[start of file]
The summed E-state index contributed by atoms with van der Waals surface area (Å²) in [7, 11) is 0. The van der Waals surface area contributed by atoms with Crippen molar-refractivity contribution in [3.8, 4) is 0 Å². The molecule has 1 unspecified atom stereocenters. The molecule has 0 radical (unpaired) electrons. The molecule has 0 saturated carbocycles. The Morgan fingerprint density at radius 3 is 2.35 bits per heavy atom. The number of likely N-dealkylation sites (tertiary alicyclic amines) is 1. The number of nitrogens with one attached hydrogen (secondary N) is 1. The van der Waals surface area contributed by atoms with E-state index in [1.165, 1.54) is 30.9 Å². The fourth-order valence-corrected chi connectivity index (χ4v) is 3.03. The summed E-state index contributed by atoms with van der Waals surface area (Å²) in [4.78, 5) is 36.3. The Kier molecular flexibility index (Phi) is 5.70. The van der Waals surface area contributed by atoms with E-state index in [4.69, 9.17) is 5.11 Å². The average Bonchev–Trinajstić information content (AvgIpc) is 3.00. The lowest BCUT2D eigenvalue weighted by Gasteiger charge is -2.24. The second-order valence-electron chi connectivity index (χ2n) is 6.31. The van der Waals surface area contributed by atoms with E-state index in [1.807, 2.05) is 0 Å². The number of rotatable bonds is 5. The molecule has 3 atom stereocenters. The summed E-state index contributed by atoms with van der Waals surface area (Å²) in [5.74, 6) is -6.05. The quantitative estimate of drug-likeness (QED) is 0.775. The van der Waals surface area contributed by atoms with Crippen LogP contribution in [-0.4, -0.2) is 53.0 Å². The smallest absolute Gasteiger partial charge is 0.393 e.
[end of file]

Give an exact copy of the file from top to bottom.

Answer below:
The summed E-state index contributed by atoms with van der Waals surface area (Å²) in [7, 11) is 0. The van der Waals surface area contributed by atoms with Crippen molar-refractivity contribution in [3.8, 4) is 0 Å². The molecule has 1 unspecified atom stereocenters. The molecule has 0 radical (unpaired) electrons. The molecule has 0 saturated carbocycles. The Morgan fingerprint density at radius 3 is 2.35 bits per heavy atom. The number of likely N-dealkylation sites (tertiary alicyclic amines) is 1. The number of nitrogens with one attached hydrogen (secondary N) is 1. The van der Waals surface area contributed by atoms with E-state index in [1.165, 1.54) is 30.9 Å². The fourth-order valence-corrected chi connectivity index (χ4v) is 3.03. The summed E-state index contributed by atoms with van der Waals surface area (Å²) in [4.78, 5) is 36.3. The Kier molecular flexibility index (Phi) is 5.70. The van der Waals surface area contributed by atoms with E-state index in [4.69, 9.17) is 5.11 Å². The average Bonchev–Trinajstić information content (AvgIpc) is 3.00. The lowest BCUT2D eigenvalue weighted by Gasteiger charge is -2.24. The second-order valence-electron chi connectivity index (χ2n) is 6.31. The van der Waals surface area contributed by atoms with E-state index in [1.807, 2.05) is 0 Å². The number of rotatable bonds is 5. The molecule has 3 atom stereocenters. The summed E-state index contributed by atoms with van der Waals surface area (Å²) in [5.74, 6) is -6.05. The quantitative estimate of drug-likeness (QED) is 0.775. The van der Waals surface area contributed by atoms with Crippen LogP contribution in [-0.4, -0.2) is 53.0 Å². The smallest absolute Gasteiger partial charge is 0.393 e.